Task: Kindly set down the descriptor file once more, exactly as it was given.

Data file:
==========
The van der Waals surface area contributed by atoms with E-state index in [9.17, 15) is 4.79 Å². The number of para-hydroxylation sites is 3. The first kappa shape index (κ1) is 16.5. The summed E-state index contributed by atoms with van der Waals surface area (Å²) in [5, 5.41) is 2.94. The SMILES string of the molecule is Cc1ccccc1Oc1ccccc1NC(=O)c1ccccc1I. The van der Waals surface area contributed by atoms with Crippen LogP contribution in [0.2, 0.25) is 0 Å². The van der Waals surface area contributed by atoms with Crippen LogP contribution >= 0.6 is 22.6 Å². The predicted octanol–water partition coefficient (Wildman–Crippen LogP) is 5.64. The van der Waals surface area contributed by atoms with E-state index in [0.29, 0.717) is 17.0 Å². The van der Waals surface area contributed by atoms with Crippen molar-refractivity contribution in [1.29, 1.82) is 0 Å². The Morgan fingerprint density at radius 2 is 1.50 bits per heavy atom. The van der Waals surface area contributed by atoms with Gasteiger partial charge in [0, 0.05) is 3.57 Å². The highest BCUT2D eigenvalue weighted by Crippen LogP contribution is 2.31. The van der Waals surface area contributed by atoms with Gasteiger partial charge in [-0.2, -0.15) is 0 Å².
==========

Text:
The van der Waals surface area contributed by atoms with E-state index in [9.17, 15) is 4.79 Å². The number of para-hydroxylation sites is 3. The first kappa shape index (κ1) is 16.5. The summed E-state index contributed by atoms with van der Waals surface area (Å²) in [5, 5.41) is 2.94. The SMILES string of the molecule is Cc1ccccc1Oc1ccccc1NC(=O)c1ccccc1I. The van der Waals surface area contributed by atoms with Crippen LogP contribution in [0.2, 0.25) is 0 Å². The van der Waals surface area contributed by atoms with Crippen LogP contribution >= 0.6 is 22.6 Å². The predicted octanol–water partition coefficient (Wildman–Crippen LogP) is 5.64. The van der Waals surface area contributed by atoms with E-state index in [0.29, 0.717) is 17.0 Å². The van der Waals surface area contributed by atoms with Crippen molar-refractivity contribution in [1.29, 1.82) is 0 Å². The Morgan fingerprint density at radius 2 is 1.50 bits per heavy atom. The van der Waals surface area contributed by atoms with Gasteiger partial charge in [0, 0.05) is 3.57 Å². The highest BCUT2D eigenvalue weighted by Crippen LogP contribution is 2.31. The van der Waals surface area contributed by atoms with Gasteiger partial charge in [-0.2, -0.15) is 0 Å².